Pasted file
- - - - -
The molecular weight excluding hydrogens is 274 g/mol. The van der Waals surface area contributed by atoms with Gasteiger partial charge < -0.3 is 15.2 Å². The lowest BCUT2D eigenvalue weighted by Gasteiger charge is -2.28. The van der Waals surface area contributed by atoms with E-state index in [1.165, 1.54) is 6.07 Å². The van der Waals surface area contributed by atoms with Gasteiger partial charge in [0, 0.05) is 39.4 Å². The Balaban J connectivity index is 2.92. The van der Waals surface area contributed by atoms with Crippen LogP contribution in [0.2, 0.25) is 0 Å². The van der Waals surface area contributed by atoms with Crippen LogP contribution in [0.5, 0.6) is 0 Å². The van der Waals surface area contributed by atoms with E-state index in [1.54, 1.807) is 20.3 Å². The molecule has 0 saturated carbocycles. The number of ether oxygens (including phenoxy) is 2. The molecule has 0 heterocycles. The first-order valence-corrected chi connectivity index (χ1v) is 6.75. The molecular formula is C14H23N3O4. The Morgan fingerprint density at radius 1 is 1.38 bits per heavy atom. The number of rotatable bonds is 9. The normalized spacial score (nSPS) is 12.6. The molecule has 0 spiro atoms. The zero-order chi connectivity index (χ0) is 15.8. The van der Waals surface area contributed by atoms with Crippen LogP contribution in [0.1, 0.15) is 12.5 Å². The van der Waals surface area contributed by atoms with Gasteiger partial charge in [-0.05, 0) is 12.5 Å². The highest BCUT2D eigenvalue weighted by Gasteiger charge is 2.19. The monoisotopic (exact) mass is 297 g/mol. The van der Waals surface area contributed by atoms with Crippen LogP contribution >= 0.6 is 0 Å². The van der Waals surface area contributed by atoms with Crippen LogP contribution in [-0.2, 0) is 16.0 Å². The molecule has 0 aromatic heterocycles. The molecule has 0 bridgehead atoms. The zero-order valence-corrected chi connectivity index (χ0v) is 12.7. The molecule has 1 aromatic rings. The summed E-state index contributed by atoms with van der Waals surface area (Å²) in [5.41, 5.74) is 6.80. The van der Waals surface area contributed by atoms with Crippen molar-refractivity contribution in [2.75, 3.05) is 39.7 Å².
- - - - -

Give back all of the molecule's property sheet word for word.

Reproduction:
The molecular weight excluding hydrogens is 274 g/mol. The van der Waals surface area contributed by atoms with Gasteiger partial charge < -0.3 is 15.2 Å². The lowest BCUT2D eigenvalue weighted by Gasteiger charge is -2.28. The van der Waals surface area contributed by atoms with E-state index in [1.165, 1.54) is 6.07 Å². The van der Waals surface area contributed by atoms with Gasteiger partial charge in [0, 0.05) is 39.4 Å². The Balaban J connectivity index is 2.92. The van der Waals surface area contributed by atoms with Crippen LogP contribution in [0.2, 0.25) is 0 Å². The van der Waals surface area contributed by atoms with Crippen LogP contribution in [0.5, 0.6) is 0 Å². The van der Waals surface area contributed by atoms with E-state index in [1.54, 1.807) is 20.3 Å². The molecule has 0 saturated carbocycles. The number of ether oxygens (including phenoxy) is 2. The molecule has 0 heterocycles. The first-order valence-corrected chi connectivity index (χ1v) is 6.75. The molecular formula is C14H23N3O4. The Morgan fingerprint density at radius 1 is 1.38 bits per heavy atom. The number of rotatable bonds is 9. The normalized spacial score (nSPS) is 12.6. The molecule has 0 spiro atoms. The zero-order chi connectivity index (χ0) is 15.8. The van der Waals surface area contributed by atoms with Crippen LogP contribution in [0.1, 0.15) is 12.5 Å². The van der Waals surface area contributed by atoms with Gasteiger partial charge in [-0.05, 0) is 12.5 Å². The highest BCUT2D eigenvalue weighted by Gasteiger charge is 2.19. The monoisotopic (exact) mass is 297 g/mol. The van der Waals surface area contributed by atoms with Crippen LogP contribution >= 0.6 is 0 Å². The van der Waals surface area contributed by atoms with Crippen LogP contribution in [-0.2, 0) is 16.0 Å². The molecule has 0 aromatic heterocycles. The molecule has 0 bridgehead atoms. The zero-order valence-corrected chi connectivity index (χ0v) is 12.7. The molecule has 1 aromatic rings. The summed E-state index contributed by atoms with van der Waals surface area (Å²) in [5.41, 5.74) is 6.80. The van der Waals surface area contributed by atoms with Crippen molar-refractivity contribution in [2.75, 3.05) is 39.7 Å².